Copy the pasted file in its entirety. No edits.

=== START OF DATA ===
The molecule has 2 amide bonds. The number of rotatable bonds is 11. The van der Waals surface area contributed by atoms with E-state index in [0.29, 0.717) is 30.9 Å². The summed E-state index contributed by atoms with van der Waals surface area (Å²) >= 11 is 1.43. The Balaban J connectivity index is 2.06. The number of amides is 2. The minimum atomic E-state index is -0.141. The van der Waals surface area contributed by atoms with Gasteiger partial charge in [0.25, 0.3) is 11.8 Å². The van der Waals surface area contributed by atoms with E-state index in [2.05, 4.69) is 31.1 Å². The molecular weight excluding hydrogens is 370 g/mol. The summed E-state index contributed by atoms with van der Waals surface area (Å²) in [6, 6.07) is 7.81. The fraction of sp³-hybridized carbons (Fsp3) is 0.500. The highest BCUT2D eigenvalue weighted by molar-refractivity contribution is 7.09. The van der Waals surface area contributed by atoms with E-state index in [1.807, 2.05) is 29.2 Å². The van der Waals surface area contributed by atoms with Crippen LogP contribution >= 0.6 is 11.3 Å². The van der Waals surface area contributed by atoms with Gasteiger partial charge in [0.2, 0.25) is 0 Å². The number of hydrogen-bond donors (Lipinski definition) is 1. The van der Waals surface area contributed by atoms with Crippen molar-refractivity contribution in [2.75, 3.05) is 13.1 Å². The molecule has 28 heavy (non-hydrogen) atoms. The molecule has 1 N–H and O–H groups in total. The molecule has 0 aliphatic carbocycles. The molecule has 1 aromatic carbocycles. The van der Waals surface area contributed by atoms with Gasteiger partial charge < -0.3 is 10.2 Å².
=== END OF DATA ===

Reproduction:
The molecule has 2 amide bonds. The number of rotatable bonds is 11. The van der Waals surface area contributed by atoms with E-state index in [0.29, 0.717) is 30.9 Å². The summed E-state index contributed by atoms with van der Waals surface area (Å²) >= 11 is 1.43. The Balaban J connectivity index is 2.06. The number of amides is 2. The minimum atomic E-state index is -0.141. The van der Waals surface area contributed by atoms with Gasteiger partial charge in [0.25, 0.3) is 11.8 Å². The van der Waals surface area contributed by atoms with E-state index in [2.05, 4.69) is 31.1 Å². The molecular weight excluding hydrogens is 370 g/mol. The summed E-state index contributed by atoms with van der Waals surface area (Å²) in [6, 6.07) is 7.81. The fraction of sp³-hybridized carbons (Fsp3) is 0.500. The highest BCUT2D eigenvalue weighted by molar-refractivity contribution is 7.09. The van der Waals surface area contributed by atoms with E-state index in [1.807, 2.05) is 29.2 Å². The van der Waals surface area contributed by atoms with Crippen LogP contribution >= 0.6 is 11.3 Å². The van der Waals surface area contributed by atoms with Gasteiger partial charge in [0.2, 0.25) is 0 Å². The number of hydrogen-bond donors (Lipinski definition) is 1. The van der Waals surface area contributed by atoms with Crippen molar-refractivity contribution in [2.75, 3.05) is 13.1 Å². The molecule has 28 heavy (non-hydrogen) atoms. The molecule has 1 N–H and O–H groups in total. The molecule has 0 aliphatic carbocycles. The molecule has 1 aromatic carbocycles. The van der Waals surface area contributed by atoms with Gasteiger partial charge < -0.3 is 10.2 Å².